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Cannabis in Thailand – everything you need to know

We're keeping this post up to date with the laws and regulations surrounding cannabis in Thailand, along with some basic information for anybody new to consuming cannabis.

7 min read

Life was already great in Thailand, but out of nowhere on June 9, 2022, possession and consumption of cannabis in Thailand, locally referred to as Ganja (กัญชา), is no longer considered a criminal offense. Medical use of cannabis with a prescription has been legal since 2018 but the Thai Food and Drug Administration has now officially removed cannabis from its list of Category 5 narcotics which means…

Possession, cultivation, distribution, consumption, and sale of any part of the plant, is now legal.

Before we look at purchasing and consuming, there are some nuances to the legalization of cannabis, and how you could still potentially find yourself in trouble, if not careful.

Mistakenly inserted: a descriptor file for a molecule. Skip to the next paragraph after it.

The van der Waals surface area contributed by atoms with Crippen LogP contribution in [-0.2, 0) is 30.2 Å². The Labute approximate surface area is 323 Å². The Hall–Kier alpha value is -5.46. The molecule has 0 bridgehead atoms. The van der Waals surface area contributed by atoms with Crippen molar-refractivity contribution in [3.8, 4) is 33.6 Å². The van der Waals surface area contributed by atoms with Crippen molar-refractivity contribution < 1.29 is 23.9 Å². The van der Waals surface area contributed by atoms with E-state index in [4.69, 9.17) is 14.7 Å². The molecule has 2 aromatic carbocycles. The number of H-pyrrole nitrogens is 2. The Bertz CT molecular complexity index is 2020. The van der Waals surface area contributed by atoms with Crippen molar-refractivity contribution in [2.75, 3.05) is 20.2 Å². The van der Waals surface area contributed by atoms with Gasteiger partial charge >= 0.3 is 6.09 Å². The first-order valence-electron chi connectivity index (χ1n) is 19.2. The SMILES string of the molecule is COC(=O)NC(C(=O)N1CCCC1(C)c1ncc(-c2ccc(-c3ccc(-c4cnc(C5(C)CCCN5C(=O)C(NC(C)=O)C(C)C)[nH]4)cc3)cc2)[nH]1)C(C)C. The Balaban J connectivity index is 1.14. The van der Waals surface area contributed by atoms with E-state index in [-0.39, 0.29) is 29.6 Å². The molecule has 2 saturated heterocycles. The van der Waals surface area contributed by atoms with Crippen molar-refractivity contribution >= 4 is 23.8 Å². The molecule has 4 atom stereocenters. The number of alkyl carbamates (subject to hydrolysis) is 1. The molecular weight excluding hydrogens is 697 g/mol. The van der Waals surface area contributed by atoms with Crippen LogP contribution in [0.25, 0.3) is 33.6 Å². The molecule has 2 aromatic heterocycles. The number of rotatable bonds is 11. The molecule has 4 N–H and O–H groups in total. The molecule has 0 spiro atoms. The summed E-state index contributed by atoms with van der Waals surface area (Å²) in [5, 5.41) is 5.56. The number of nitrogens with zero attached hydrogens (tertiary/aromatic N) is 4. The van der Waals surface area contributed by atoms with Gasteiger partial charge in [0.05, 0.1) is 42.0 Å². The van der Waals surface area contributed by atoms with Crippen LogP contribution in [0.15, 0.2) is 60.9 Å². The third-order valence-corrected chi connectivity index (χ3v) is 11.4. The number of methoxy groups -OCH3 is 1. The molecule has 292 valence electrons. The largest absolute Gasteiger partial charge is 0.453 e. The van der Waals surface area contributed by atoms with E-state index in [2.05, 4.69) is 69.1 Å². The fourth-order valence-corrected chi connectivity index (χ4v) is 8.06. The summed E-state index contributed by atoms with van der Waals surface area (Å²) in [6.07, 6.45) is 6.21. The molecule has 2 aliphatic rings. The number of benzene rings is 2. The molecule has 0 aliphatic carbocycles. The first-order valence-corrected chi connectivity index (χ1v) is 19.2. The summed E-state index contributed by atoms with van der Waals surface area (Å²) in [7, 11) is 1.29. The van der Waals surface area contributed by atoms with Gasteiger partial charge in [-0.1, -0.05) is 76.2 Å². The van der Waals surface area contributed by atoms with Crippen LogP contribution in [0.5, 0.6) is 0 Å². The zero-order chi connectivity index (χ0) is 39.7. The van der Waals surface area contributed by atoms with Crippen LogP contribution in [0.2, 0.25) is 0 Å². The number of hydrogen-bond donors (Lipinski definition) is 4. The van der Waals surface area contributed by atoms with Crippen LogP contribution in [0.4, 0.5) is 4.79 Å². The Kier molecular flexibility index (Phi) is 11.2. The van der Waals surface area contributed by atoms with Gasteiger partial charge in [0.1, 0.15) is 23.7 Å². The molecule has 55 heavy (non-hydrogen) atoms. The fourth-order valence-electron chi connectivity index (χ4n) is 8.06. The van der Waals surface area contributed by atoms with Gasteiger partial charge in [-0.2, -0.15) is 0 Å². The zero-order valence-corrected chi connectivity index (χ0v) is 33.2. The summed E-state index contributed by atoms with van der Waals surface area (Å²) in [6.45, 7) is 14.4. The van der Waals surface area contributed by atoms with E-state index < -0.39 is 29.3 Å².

Be aware of the following

Extracts containing more than 0.2% THC, which include edibles, food supplements, and cosmetics, are still classified as narcotics. We’ll continue to update this post when there is more clarity on the situation, but for now, edibles are technically illegal, even though it seems every cannabis dispensary is selling them. There’s no restriction on the level of THC in the flower itself.

Smoking cannabis in public is considered a nuisance. If you do smoke outside, make sure you’re in a private area to avoid paying any fines. Technically the maximum punishment is 25,000 baht and/or 3 months in prison.

You must be at least 20 years old to purchase cannabis in Thailand. The same age to purchase alcohol.